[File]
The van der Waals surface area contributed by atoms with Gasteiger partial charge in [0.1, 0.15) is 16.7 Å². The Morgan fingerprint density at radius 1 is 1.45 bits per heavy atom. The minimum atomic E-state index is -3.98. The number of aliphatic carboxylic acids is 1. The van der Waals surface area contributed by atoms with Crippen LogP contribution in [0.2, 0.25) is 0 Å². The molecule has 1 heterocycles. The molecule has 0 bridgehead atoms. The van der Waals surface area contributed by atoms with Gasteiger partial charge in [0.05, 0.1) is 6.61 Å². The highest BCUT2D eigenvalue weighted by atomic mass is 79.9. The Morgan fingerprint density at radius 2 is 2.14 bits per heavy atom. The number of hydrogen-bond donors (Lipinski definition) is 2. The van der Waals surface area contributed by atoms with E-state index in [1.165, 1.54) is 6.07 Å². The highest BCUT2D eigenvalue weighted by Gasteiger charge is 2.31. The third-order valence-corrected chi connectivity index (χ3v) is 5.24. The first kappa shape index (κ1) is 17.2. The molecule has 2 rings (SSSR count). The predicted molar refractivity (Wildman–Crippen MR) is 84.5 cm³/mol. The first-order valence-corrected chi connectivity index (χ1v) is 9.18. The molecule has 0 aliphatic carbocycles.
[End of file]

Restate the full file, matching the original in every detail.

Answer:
The van der Waals surface area contributed by atoms with Gasteiger partial charge in [0.1, 0.15) is 16.7 Å². The Morgan fingerprint density at radius 1 is 1.45 bits per heavy atom. The minimum atomic E-state index is -3.98. The number of aliphatic carboxylic acids is 1. The van der Waals surface area contributed by atoms with Crippen LogP contribution in [0.2, 0.25) is 0 Å². The molecule has 1 heterocycles. The molecule has 0 bridgehead atoms. The van der Waals surface area contributed by atoms with Gasteiger partial charge in [0.05, 0.1) is 6.61 Å². The highest BCUT2D eigenvalue weighted by atomic mass is 79.9. The Morgan fingerprint density at radius 2 is 2.14 bits per heavy atom. The number of hydrogen-bond donors (Lipinski definition) is 2. The van der Waals surface area contributed by atoms with E-state index in [1.165, 1.54) is 6.07 Å². The highest BCUT2D eigenvalue weighted by Gasteiger charge is 2.31. The third-order valence-corrected chi connectivity index (χ3v) is 5.24. The first kappa shape index (κ1) is 17.2. The molecule has 2 rings (SSSR count). The predicted molar refractivity (Wildman–Crippen MR) is 84.5 cm³/mol. The first-order valence-corrected chi connectivity index (χ1v) is 9.18. The molecule has 0 aliphatic carbocycles.